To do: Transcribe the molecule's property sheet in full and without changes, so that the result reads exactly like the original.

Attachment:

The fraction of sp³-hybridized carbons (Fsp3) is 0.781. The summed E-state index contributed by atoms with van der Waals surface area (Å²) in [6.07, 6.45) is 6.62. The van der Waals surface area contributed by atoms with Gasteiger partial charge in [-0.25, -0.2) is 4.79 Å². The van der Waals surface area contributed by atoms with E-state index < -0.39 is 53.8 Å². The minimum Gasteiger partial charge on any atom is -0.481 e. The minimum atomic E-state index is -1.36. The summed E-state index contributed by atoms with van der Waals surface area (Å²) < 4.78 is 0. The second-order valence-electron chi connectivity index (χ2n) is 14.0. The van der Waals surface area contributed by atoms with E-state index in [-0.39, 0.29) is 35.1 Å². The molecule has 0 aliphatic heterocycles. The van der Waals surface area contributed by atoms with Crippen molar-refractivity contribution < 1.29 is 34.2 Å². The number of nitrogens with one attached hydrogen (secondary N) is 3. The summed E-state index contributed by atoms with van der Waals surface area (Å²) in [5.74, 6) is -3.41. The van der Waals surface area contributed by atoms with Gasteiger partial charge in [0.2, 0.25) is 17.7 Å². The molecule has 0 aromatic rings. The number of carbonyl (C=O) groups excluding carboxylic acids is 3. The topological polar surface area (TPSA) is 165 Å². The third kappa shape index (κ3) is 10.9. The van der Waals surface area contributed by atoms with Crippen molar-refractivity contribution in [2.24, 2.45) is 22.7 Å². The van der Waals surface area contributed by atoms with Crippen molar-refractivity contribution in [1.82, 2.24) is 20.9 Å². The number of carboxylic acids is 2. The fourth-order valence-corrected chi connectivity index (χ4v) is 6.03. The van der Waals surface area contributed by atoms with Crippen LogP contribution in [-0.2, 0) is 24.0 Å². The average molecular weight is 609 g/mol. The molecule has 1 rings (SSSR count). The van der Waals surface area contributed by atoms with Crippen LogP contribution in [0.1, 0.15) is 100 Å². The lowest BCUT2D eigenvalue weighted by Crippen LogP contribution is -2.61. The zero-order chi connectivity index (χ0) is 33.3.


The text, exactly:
The fraction of sp³-hybridized carbons (Fsp3) is 0.781. The summed E-state index contributed by atoms with van der Waals surface area (Å²) in [6.07, 6.45) is 6.62. The van der Waals surface area contributed by atoms with Gasteiger partial charge in [-0.25, -0.2) is 4.79 Å². The van der Waals surface area contributed by atoms with E-state index < -0.39 is 53.8 Å². The minimum Gasteiger partial charge on any atom is -0.481 e. The minimum atomic E-state index is -1.36. The summed E-state index contributed by atoms with van der Waals surface area (Å²) < 4.78 is 0. The second-order valence-electron chi connectivity index (χ2n) is 14.0. The van der Waals surface area contributed by atoms with E-state index in [-0.39, 0.29) is 35.1 Å². The molecule has 0 aliphatic heterocycles. The van der Waals surface area contributed by atoms with Crippen molar-refractivity contribution < 1.29 is 34.2 Å². The number of nitrogens with one attached hydrogen (secondary N) is 3. The summed E-state index contributed by atoms with van der Waals surface area (Å²) in [5.74, 6) is -3.41. The van der Waals surface area contributed by atoms with Gasteiger partial charge in [0.2, 0.25) is 17.7 Å². The molecule has 0 aromatic rings. The number of carbonyl (C=O) groups excluding carboxylic acids is 3. The topological polar surface area (TPSA) is 165 Å². The third kappa shape index (κ3) is 10.9. The van der Waals surface area contributed by atoms with Crippen molar-refractivity contribution in [2.24, 2.45) is 22.7 Å². The van der Waals surface area contributed by atoms with Crippen molar-refractivity contribution in [1.82, 2.24) is 20.9 Å². The number of carboxylic acids is 2. The fourth-order valence-corrected chi connectivity index (χ4v) is 6.03. The van der Waals surface area contributed by atoms with Crippen LogP contribution in [-0.2, 0) is 24.0 Å². The average molecular weight is 609 g/mol. The molecule has 1 rings (SSSR count). The van der Waals surface area contributed by atoms with Crippen LogP contribution in [0.1, 0.15) is 100 Å². The lowest BCUT2D eigenvalue weighted by Crippen LogP contribution is -2.61. The zero-order chi connectivity index (χ0) is 33.3.